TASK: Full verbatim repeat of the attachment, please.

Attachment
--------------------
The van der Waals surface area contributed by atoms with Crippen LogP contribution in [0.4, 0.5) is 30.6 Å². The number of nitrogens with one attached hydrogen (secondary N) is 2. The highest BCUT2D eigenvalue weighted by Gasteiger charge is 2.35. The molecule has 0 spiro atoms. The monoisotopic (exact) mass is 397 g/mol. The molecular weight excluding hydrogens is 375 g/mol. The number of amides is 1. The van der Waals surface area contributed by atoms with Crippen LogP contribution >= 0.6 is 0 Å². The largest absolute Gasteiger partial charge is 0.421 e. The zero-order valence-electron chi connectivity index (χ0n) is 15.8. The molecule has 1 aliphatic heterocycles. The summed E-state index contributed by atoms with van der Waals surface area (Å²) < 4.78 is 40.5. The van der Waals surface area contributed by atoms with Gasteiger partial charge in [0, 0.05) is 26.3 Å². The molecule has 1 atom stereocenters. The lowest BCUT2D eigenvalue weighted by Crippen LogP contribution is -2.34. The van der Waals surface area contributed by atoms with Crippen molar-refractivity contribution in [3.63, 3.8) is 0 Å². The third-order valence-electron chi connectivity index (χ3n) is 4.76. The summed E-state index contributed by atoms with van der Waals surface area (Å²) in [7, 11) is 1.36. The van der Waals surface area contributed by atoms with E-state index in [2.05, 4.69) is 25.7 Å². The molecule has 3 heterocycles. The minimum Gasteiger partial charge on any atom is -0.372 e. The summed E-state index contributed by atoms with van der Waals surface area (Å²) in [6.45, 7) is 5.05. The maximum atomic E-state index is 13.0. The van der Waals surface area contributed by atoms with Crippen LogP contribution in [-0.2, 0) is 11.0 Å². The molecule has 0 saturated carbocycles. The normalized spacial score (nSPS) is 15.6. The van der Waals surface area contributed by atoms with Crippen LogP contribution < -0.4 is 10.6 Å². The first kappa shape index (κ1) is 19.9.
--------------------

The van der Waals surface area contributed by atoms with Crippen LogP contribution in [0.4, 0.5) is 30.6 Å². The number of nitrogens with one attached hydrogen (secondary N) is 2. The highest BCUT2D eigenvalue weighted by Gasteiger charge is 2.35. The molecule has 0 spiro atoms. The monoisotopic (exact) mass is 397 g/mol. The molecular weight excluding hydrogens is 375 g/mol. The number of amides is 1. The van der Waals surface area contributed by atoms with Crippen LogP contribution >= 0.6 is 0 Å². The largest absolute Gasteiger partial charge is 0.421 e. The zero-order valence-electron chi connectivity index (χ0n) is 15.8. The molecule has 1 aliphatic heterocycles. The summed E-state index contributed by atoms with van der Waals surface area (Å²) < 4.78 is 40.5. The van der Waals surface area contributed by atoms with Gasteiger partial charge in [0, 0.05) is 26.3 Å². The molecule has 1 atom stereocenters. The lowest BCUT2D eigenvalue weighted by Crippen LogP contribution is -2.34. The van der Waals surface area contributed by atoms with Crippen molar-refractivity contribution in [3.63, 3.8) is 0 Å². The third-order valence-electron chi connectivity index (χ3n) is 4.76. The summed E-state index contributed by atoms with van der Waals surface area (Å²) in [7, 11) is 1.36. The van der Waals surface area contributed by atoms with E-state index in [2.05, 4.69) is 25.7 Å². The molecule has 3 heterocycles. The minimum Gasteiger partial charge on any atom is -0.372 e. The summed E-state index contributed by atoms with van der Waals surface area (Å²) in [6.45, 7) is 5.05. The maximum atomic E-state index is 13.0. The van der Waals surface area contributed by atoms with Crippen LogP contribution in [-0.2, 0) is 11.0 Å². The molecule has 0 saturated carbocycles. The normalized spacial score (nSPS) is 15.6. The van der Waals surface area contributed by atoms with Crippen LogP contribution < -0.4 is 10.6 Å². The first kappa shape index (κ1) is 19.9.